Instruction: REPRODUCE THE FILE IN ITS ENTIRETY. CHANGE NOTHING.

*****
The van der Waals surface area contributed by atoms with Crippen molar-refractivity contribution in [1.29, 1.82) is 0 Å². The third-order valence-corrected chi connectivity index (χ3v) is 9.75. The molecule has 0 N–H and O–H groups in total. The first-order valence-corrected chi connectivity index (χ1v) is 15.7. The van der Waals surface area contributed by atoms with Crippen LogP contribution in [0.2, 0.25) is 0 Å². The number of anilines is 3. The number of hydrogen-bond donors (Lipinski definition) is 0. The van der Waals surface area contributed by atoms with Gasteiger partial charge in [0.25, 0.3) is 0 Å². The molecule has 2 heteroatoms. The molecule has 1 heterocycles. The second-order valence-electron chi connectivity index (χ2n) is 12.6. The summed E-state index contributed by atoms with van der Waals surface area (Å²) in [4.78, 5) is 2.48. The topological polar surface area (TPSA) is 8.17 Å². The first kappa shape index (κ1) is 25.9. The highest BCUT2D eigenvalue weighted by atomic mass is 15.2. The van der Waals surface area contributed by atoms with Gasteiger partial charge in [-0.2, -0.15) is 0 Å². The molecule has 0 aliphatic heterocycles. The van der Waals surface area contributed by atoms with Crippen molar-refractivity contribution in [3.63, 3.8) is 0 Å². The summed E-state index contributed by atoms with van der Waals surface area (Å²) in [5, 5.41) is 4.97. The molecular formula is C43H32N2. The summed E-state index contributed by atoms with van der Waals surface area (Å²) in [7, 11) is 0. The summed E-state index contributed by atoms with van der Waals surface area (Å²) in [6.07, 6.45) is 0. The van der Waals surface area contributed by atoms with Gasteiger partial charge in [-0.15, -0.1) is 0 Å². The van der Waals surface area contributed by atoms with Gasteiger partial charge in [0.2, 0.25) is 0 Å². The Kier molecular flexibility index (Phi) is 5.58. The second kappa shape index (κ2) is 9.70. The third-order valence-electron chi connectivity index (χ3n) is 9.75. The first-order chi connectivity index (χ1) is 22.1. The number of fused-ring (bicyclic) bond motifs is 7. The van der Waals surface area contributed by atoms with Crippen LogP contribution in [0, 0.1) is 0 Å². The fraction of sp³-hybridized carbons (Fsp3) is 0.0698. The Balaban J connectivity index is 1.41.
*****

The van der Waals surface area contributed by atoms with Crippen molar-refractivity contribution in [1.29, 1.82) is 0 Å². The third-order valence-corrected chi connectivity index (χ3v) is 9.75. The molecule has 0 N–H and O–H groups in total. The first-order valence-corrected chi connectivity index (χ1v) is 15.7. The van der Waals surface area contributed by atoms with Crippen LogP contribution in [0.2, 0.25) is 0 Å². The number of anilines is 3. The number of hydrogen-bond donors (Lipinski definition) is 0. The van der Waals surface area contributed by atoms with Gasteiger partial charge in [0.25, 0.3) is 0 Å². The molecule has 2 heteroatoms. The molecule has 1 heterocycles. The second-order valence-electron chi connectivity index (χ2n) is 12.6. The summed E-state index contributed by atoms with van der Waals surface area (Å²) in [4.78, 5) is 2.48. The topological polar surface area (TPSA) is 8.17 Å². The first kappa shape index (κ1) is 25.9. The highest BCUT2D eigenvalue weighted by atomic mass is 15.2. The van der Waals surface area contributed by atoms with Gasteiger partial charge in [-0.2, -0.15) is 0 Å². The molecule has 0 aliphatic heterocycles. The van der Waals surface area contributed by atoms with Crippen molar-refractivity contribution in [3.63, 3.8) is 0 Å². The summed E-state index contributed by atoms with van der Waals surface area (Å²) in [5, 5.41) is 4.97. The molecular formula is C43H32N2. The summed E-state index contributed by atoms with van der Waals surface area (Å²) in [7, 11) is 0. The summed E-state index contributed by atoms with van der Waals surface area (Å²) in [6.07, 6.45) is 0. The van der Waals surface area contributed by atoms with Gasteiger partial charge in [-0.15, -0.1) is 0 Å². The van der Waals surface area contributed by atoms with Gasteiger partial charge in [0.2, 0.25) is 0 Å². The Kier molecular flexibility index (Phi) is 5.58. The second kappa shape index (κ2) is 9.70. The third-order valence-electron chi connectivity index (χ3n) is 9.75. The first-order chi connectivity index (χ1) is 22.1. The number of fused-ring (bicyclic) bond motifs is 7. The van der Waals surface area contributed by atoms with Crippen LogP contribution in [0, 0.1) is 0 Å². The fraction of sp³-hybridized carbons (Fsp3) is 0.0698. The Balaban J connectivity index is 1.41.